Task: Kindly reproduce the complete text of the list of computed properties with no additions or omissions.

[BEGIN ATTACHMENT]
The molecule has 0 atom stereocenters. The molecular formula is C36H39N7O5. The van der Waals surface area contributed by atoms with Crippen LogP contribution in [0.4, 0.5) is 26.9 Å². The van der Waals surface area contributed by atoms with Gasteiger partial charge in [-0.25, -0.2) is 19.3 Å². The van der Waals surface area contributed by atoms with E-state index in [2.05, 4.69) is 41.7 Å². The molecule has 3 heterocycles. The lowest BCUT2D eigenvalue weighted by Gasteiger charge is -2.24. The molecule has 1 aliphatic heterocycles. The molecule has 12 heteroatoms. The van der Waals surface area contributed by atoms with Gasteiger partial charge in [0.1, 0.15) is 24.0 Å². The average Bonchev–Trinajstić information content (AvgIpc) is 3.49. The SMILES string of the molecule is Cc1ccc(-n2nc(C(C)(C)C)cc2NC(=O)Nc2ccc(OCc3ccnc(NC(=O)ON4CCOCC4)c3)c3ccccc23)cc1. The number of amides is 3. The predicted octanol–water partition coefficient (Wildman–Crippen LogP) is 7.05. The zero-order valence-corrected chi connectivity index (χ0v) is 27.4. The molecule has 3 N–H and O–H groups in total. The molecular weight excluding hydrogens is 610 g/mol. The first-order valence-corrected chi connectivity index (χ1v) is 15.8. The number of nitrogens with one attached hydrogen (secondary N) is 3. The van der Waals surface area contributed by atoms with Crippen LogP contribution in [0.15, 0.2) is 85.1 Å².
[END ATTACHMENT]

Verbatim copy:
The molecule has 0 atom stereocenters. The molecular formula is C36H39N7O5. The van der Waals surface area contributed by atoms with Crippen LogP contribution in [0.4, 0.5) is 26.9 Å². The van der Waals surface area contributed by atoms with Gasteiger partial charge in [-0.25, -0.2) is 19.3 Å². The van der Waals surface area contributed by atoms with E-state index in [2.05, 4.69) is 41.7 Å². The molecule has 3 heterocycles. The lowest BCUT2D eigenvalue weighted by Gasteiger charge is -2.24. The molecule has 1 aliphatic heterocycles. The molecule has 12 heteroatoms. The van der Waals surface area contributed by atoms with Gasteiger partial charge in [0.1, 0.15) is 24.0 Å². The average Bonchev–Trinajstić information content (AvgIpc) is 3.49. The SMILES string of the molecule is Cc1ccc(-n2nc(C(C)(C)C)cc2NC(=O)Nc2ccc(OCc3ccnc(NC(=O)ON4CCOCC4)c3)c3ccccc23)cc1. The number of amides is 3. The predicted octanol–water partition coefficient (Wildman–Crippen LogP) is 7.05. The zero-order valence-corrected chi connectivity index (χ0v) is 27.4. The molecule has 3 N–H and O–H groups in total. The molecular weight excluding hydrogens is 610 g/mol. The first-order valence-corrected chi connectivity index (χ1v) is 15.8. The number of nitrogens with one attached hydrogen (secondary N) is 3. The van der Waals surface area contributed by atoms with Crippen LogP contribution in [0.15, 0.2) is 85.1 Å².